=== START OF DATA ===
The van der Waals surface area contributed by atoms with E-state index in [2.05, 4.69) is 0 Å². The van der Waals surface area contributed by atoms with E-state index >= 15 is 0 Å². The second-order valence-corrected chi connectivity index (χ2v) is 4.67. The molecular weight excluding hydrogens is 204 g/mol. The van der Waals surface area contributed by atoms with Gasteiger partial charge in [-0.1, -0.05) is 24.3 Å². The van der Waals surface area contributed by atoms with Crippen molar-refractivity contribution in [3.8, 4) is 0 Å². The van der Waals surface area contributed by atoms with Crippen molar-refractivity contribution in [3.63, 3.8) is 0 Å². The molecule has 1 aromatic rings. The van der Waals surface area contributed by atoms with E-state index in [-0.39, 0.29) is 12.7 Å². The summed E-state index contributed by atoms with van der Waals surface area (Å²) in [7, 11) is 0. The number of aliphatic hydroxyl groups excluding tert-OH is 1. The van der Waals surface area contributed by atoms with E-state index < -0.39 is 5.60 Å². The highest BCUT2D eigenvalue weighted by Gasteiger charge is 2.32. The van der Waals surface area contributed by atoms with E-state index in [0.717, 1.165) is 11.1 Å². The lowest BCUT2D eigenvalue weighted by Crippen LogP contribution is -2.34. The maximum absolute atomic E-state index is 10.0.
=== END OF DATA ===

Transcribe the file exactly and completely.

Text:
The van der Waals surface area contributed by atoms with E-state index in [2.05, 4.69) is 0 Å². The van der Waals surface area contributed by atoms with E-state index >= 15 is 0 Å². The second-order valence-corrected chi connectivity index (χ2v) is 4.67. The molecular weight excluding hydrogens is 204 g/mol. The van der Waals surface area contributed by atoms with Gasteiger partial charge in [-0.1, -0.05) is 24.3 Å². The van der Waals surface area contributed by atoms with Crippen molar-refractivity contribution in [3.8, 4) is 0 Å². The van der Waals surface area contributed by atoms with Crippen molar-refractivity contribution in [3.63, 3.8) is 0 Å². The molecule has 1 aromatic rings. The van der Waals surface area contributed by atoms with E-state index in [-0.39, 0.29) is 12.7 Å². The summed E-state index contributed by atoms with van der Waals surface area (Å²) in [7, 11) is 0. The number of aliphatic hydroxyl groups excluding tert-OH is 1. The van der Waals surface area contributed by atoms with E-state index < -0.39 is 5.60 Å². The highest BCUT2D eigenvalue weighted by Gasteiger charge is 2.32. The van der Waals surface area contributed by atoms with E-state index in [0.717, 1.165) is 11.1 Å². The lowest BCUT2D eigenvalue weighted by Crippen LogP contribution is -2.34. The maximum absolute atomic E-state index is 10.0.